Hospital seeing more Personal Mobility Device (PMD) accidents and serious injuries despite Active Mobility Act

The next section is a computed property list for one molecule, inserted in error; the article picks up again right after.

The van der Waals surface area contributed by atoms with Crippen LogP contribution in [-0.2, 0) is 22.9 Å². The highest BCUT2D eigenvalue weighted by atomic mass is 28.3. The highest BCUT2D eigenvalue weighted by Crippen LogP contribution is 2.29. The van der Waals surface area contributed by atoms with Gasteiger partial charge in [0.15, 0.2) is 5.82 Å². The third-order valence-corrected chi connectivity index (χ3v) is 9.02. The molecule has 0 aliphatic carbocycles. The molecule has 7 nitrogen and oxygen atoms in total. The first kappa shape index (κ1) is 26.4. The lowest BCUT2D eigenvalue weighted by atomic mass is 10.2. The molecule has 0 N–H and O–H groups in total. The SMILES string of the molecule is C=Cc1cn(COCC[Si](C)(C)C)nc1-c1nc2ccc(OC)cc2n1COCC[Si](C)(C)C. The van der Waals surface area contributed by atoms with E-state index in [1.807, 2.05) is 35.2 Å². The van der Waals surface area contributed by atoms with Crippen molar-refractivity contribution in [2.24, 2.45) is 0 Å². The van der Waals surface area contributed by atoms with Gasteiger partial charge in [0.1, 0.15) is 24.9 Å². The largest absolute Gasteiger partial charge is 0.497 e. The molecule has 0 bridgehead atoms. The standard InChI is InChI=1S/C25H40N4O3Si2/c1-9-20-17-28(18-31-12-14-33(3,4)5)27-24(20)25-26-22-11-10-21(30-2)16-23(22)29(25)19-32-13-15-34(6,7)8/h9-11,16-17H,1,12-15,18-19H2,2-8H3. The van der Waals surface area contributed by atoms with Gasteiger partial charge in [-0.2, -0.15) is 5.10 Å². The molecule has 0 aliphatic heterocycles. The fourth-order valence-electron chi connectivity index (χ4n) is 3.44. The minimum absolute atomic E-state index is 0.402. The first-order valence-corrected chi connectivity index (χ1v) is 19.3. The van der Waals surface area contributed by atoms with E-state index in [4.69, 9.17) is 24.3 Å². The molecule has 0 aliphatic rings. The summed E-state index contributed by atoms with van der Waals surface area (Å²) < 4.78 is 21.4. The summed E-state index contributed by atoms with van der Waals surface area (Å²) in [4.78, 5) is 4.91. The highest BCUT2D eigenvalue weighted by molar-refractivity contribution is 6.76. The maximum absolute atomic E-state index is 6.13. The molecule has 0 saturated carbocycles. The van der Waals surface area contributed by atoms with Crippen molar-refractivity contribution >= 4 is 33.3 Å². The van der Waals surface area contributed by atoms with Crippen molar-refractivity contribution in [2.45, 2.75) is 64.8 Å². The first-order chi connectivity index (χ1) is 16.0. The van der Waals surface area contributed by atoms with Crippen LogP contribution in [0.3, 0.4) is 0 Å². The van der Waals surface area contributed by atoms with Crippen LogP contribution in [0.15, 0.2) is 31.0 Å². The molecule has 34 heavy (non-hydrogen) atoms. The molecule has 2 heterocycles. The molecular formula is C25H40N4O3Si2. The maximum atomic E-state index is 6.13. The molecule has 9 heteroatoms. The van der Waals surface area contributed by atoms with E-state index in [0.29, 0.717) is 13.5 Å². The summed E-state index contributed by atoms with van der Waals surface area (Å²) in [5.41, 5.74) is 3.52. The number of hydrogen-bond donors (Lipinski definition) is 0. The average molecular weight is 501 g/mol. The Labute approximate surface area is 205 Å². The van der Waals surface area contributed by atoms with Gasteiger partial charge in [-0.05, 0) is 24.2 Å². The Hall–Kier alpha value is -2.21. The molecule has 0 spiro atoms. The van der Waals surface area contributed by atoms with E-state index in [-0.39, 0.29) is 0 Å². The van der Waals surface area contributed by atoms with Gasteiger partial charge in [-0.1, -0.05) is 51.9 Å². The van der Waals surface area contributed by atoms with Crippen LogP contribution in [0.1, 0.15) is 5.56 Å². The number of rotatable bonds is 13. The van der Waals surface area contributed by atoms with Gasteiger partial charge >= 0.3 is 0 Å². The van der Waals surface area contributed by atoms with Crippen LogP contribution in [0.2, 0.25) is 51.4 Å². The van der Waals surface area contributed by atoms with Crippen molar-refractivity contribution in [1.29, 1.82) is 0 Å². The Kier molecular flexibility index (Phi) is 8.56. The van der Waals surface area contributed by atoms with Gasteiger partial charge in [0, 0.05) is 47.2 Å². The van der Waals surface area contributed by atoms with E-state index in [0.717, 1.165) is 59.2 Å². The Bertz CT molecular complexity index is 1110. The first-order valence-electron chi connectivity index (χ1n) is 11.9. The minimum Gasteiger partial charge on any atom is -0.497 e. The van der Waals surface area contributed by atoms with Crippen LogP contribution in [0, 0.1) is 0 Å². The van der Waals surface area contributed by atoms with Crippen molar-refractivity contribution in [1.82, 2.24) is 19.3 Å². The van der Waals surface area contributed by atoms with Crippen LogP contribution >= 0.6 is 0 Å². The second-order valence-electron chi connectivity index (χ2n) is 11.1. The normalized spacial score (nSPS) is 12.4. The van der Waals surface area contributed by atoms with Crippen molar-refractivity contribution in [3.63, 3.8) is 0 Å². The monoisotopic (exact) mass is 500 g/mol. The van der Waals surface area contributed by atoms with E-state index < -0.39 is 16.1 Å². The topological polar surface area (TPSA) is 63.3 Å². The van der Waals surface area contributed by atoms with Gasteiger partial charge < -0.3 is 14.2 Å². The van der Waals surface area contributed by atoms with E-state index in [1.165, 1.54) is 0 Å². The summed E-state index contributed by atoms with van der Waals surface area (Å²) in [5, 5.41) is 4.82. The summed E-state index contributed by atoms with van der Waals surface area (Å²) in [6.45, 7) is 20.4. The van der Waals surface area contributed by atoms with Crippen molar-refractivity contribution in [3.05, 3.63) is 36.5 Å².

E- scooters or Personal Mobility Devices (PMD) have recently been growing in popularity in Singapore. These devices can be especially helpful for those who have reduced mobility, or who need to move between several relatively near locations multiples times per day, or who simply appreciate the added convenience of having another transportation option. The increasing popularity of PMD has met with growing public concern over safety. Singapore government passed the Active Mobility Act (AMA) in January 2017 to regulate the usage of PMD¹. In Khoo Teck Puat Hospital, PMD related accident has increased year on year by 20-30%. Our study is to compare the incidence and severity of PMD-related accidents before and after the implementation of the AMA. A retrospective study of patients presented to the emergency department of Khoo Teck Puat Hospital for PMD-related accidents between November 2014 and October 2017. In Year 1 of study, we included patients presenting between November 2014 and October 2015. In Year 2 and 3, we included patients presenting between November 2015 and October 2016, November 2016 and October 2017 respectively. Data collected included demographic information, type of device used and impact, outcome and injury severity score (ISS). A total of 697 PMD related accidents were seen in our centre. We observed an increasing trend of accident with significant injuries. There were 157 accidents reported in Year 1, 233 in Year 2 and 307 in Year 3. The mean age of patients increased from 28 ± 15 years (range, 5-89 years) in Year 1 to 33 ± 15 years (range, 4-83 years). Most were males and Chinese. Devices commonly associated with injury were E-scooters, skateboards and E-bicycles. E- scooters accidents had increased drastically from 12.1% in Year 1 to 58.3% in Year 3. Most were injured from falling off their devices (83.4% in Year 1, 83.7% in Year 2 and 79.5% in Year 3), followed by collisions. Most patients arrived to the emergency department with own transports and were triaged to Patient Acuity Category (PAC) 3 or 4. Most injuries were mild, with ISS < 9 (97.5% in Year 1, 94.9% and 94.1% in Year 2 and 3 respectively). The most common PMD-related injuries involved external injuries, followed by upper and lower extremities injuries. For more severe injuries (ISS ≥ 9), the number had increased from 4 in Year 1 to 18 in Year 3. Most patients were discharged. The number of patients required admissions increased from 12 to 44 in Year 3 with 2 high dependency or intensive care unit admissions. Mean hospital stay reduced from 5.0 ± 6.0 days to 3.6 ± 4.1 days, with survival rate remained at 100%. There is an increase in injuries and severity of PMD accidents despite Active Mobility Act being implemented in January 2017. More need to be done to ensure the safety of PMD-related use in Singapore footpaths and roads.